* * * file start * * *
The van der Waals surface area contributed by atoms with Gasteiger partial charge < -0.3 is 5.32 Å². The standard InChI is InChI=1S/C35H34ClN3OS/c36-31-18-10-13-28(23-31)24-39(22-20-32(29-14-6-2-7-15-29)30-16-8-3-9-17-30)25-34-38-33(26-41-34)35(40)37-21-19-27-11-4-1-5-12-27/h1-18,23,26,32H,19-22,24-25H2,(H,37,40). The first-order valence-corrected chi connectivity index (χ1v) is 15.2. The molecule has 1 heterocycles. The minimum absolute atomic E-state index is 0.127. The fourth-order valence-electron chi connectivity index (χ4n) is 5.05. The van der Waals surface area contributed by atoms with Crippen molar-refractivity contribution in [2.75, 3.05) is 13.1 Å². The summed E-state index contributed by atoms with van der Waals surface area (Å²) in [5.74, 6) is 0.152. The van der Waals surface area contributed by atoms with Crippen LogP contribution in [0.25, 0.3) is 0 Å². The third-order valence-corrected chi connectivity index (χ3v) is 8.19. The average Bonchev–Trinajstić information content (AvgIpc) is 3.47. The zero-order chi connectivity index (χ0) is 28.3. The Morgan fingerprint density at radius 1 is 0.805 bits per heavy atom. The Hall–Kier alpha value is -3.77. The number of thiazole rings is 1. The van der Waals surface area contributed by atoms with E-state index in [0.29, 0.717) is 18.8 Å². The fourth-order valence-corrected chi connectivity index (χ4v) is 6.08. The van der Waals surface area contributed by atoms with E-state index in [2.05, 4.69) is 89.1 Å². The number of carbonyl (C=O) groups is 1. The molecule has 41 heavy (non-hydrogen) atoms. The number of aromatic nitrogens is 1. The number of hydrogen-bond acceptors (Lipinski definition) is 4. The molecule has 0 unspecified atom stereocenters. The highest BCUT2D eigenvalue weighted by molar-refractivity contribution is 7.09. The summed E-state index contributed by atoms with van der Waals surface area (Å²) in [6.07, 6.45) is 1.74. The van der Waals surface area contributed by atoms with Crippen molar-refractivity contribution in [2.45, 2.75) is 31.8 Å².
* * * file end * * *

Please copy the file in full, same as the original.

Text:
The van der Waals surface area contributed by atoms with Gasteiger partial charge < -0.3 is 5.32 Å². The standard InChI is InChI=1S/C35H34ClN3OS/c36-31-18-10-13-28(23-31)24-39(22-20-32(29-14-6-2-7-15-29)30-16-8-3-9-17-30)25-34-38-33(26-41-34)35(40)37-21-19-27-11-4-1-5-12-27/h1-18,23,26,32H,19-22,24-25H2,(H,37,40). The first-order valence-corrected chi connectivity index (χ1v) is 15.2. The molecule has 1 heterocycles. The minimum absolute atomic E-state index is 0.127. The fourth-order valence-electron chi connectivity index (χ4n) is 5.05. The van der Waals surface area contributed by atoms with Crippen molar-refractivity contribution in [2.75, 3.05) is 13.1 Å². The summed E-state index contributed by atoms with van der Waals surface area (Å²) in [5.74, 6) is 0.152. The van der Waals surface area contributed by atoms with Crippen LogP contribution in [0.25, 0.3) is 0 Å². The third-order valence-corrected chi connectivity index (χ3v) is 8.19. The average Bonchev–Trinajstić information content (AvgIpc) is 3.47. The zero-order chi connectivity index (χ0) is 28.3. The Morgan fingerprint density at radius 1 is 0.805 bits per heavy atom. The Hall–Kier alpha value is -3.77. The number of thiazole rings is 1. The van der Waals surface area contributed by atoms with E-state index in [0.29, 0.717) is 18.8 Å². The fourth-order valence-corrected chi connectivity index (χ4v) is 6.08. The van der Waals surface area contributed by atoms with E-state index in [2.05, 4.69) is 89.1 Å². The number of carbonyl (C=O) groups is 1. The molecule has 41 heavy (non-hydrogen) atoms. The number of aromatic nitrogens is 1. The number of hydrogen-bond acceptors (Lipinski definition) is 4. The molecule has 0 unspecified atom stereocenters. The highest BCUT2D eigenvalue weighted by molar-refractivity contribution is 7.09. The summed E-state index contributed by atoms with van der Waals surface area (Å²) in [6.07, 6.45) is 1.74. The van der Waals surface area contributed by atoms with Crippen molar-refractivity contribution in [2.45, 2.75) is 31.8 Å².